He returned to the common room, where Artemis sat alone, staring out the window. As Grash gathered his things, the squire got his attention. "Would you mind if I… came along?"

Grash looked him over- he was quite filthy, and his shirt- the same red-sleeved one he had worn almost every day for at least two years- had so many tears and patches and split seams that it could hardly even be called the same shirt. And Grash knew nothing of this new community- it was possible they would turn down any outsiders, including a draconian like himself, let alone a human. But Grash could tell he wanted to come for his own reasons, and who was he to deny him the opportunity to honor a fallen warrior?

"Very well," said Grash, smiling. "Any particular reason?"

Artemis shrugged. "Well, until I met all of you, I had never interacted with anyone that wasn't human- to be perfectly honest, draconians still kind of scare me." Grash chuckled, and Artemis continued. "But I'd like to learn more. I'd like to see what different people are like. If you think they won't mind, that is."

The knight patted him on the shoulder. "If they turn you away, I'll walk away as well. Any honorable warrior would be happy to have you at his funeral."

Grash picked up his decorated axe, given to him by the high priest of Detroia in Eodon City many years ago, and gently wiped off the edges with an oiled cloth before securing it to his back. Artemis, seeing this, asked, "Uh… should I bring a weapon…?"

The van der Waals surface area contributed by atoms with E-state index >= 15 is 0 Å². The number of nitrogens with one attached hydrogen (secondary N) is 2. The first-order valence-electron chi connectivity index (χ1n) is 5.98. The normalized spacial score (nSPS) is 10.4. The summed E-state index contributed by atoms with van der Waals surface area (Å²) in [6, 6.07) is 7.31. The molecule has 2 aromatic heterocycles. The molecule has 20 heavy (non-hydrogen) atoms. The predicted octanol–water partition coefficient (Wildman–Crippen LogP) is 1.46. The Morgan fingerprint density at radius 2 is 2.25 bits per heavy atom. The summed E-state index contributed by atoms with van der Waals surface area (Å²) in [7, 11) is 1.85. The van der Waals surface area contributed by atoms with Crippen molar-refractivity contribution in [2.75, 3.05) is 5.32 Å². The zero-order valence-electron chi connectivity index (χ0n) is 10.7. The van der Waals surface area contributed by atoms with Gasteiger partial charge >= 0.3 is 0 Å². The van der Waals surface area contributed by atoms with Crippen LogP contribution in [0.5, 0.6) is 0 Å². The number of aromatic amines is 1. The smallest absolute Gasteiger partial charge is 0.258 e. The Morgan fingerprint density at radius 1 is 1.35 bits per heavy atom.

Grash shook his head. "No. If their customs are anything like my people, a weapon brought by an outsider like yourself would likely be seen as an act of hostility. Being a Paladin, my weapon is the symbol of my priesthood; denying it would be like denying the faith itself. No, but I would recommend you bring your shield. Defense is a virtue among draconian."

Artemis grabbed his shield, cleaned it off, and strapped it to his back. The two of them stepped out the door, retrieved their horses from the town stables, and rode through the night air down the road to the west.

Grash and Artemis followed the road past several farms, riding with the river on their right side. After some time, they came to a large circle of huts near the edge of a patch of forest. As they got closer, they could hear rhythmic beating of drums, and when they reached the group of homes Grash could see a large pile of sticks built in the center of the community, with a body draped in cloths and sheets placed in the center- a funeral pyre.

The two of them dismounted their horses a safe distance away, and approached at a slow pace to avoid any hostility. As they walked, Grash said a quiet prayer to his goddess.

"Grant my tongue the guidance and grace that you wish, and let me be your mouthpiece among these people who have come together to practice your virtues of community. So be your will."

He felt a warmth and feeling of confidence come across him, and he knew that his goddess' blessing was upon him. They stepped into the circle of huts, where roughly three dozen adult draconians and a handful of children, all of various colors, were dancing and playing music around this unlit pyre in the center. A large green female draconian approached them as they neared, dressed in flowing robes of blue and purple. She called out in a deep, heavily-accented voice, "Halt. Who be you who nears this ceremony- friend, or foe?"